Peripheral Arterial Disease (PAD)/Vascular Disease
Peripheral arterial disease is the mismatch of blood flow supply and demand in the distal arteries.
Peripheral arterial disease (PAD) is a common manifestation of atherosclerosis and is often a complication of hypertension and/or diabetes. It is estimated that PAD affects more than eight million Americans. PAD, or the accumulation of atherosclerotic plaques leading to narrowing in noncardiac vasculature, can affect renal arteries, carotid arteries, or any other branch vessels from the aorta like the subclavian artery or iliacs. When patients with PAD become symptomatic, there is a mismatch between the metabolic supply and demand of a tissue. When an upper or lower extremity is involved, PAD may starve the affected muscle of oxygenated blood flow and causes discomfort or pain, usually exacerbated by increased activity of the affected limb. In the lower extremity, this mismatch...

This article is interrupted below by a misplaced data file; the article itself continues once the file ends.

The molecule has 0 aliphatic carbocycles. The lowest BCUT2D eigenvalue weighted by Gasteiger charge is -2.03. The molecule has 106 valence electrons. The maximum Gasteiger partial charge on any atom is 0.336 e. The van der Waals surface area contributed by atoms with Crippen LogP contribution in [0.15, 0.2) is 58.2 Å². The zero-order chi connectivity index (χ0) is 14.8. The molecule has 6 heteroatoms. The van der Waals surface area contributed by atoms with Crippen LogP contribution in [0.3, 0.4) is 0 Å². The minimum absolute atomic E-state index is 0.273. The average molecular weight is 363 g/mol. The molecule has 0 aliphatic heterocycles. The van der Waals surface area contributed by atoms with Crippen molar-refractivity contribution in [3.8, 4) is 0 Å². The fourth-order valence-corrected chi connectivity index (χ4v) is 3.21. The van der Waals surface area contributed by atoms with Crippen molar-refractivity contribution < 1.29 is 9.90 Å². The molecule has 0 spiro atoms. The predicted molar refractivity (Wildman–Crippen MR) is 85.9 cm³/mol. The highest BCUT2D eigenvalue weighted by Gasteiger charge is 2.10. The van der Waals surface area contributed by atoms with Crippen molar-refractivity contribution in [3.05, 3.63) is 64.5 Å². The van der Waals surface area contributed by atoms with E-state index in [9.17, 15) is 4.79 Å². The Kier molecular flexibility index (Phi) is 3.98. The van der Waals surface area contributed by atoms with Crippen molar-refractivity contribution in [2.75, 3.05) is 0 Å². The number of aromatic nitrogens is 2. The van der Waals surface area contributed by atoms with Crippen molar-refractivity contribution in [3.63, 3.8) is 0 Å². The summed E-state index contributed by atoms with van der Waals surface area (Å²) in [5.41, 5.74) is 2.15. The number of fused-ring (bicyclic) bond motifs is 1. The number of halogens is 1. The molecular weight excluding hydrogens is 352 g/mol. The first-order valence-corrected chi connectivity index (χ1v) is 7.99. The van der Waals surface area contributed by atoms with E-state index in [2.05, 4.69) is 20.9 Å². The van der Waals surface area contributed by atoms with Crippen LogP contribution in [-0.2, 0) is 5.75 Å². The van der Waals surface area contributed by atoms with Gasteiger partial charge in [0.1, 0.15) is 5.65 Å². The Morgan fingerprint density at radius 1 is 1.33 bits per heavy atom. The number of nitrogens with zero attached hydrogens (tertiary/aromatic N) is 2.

References and Readings
- Statistical Fact Sheet. Peripheral Arterial Disease. American Heart Association. http://www.americanheart.org. Accessed October 9, 2011.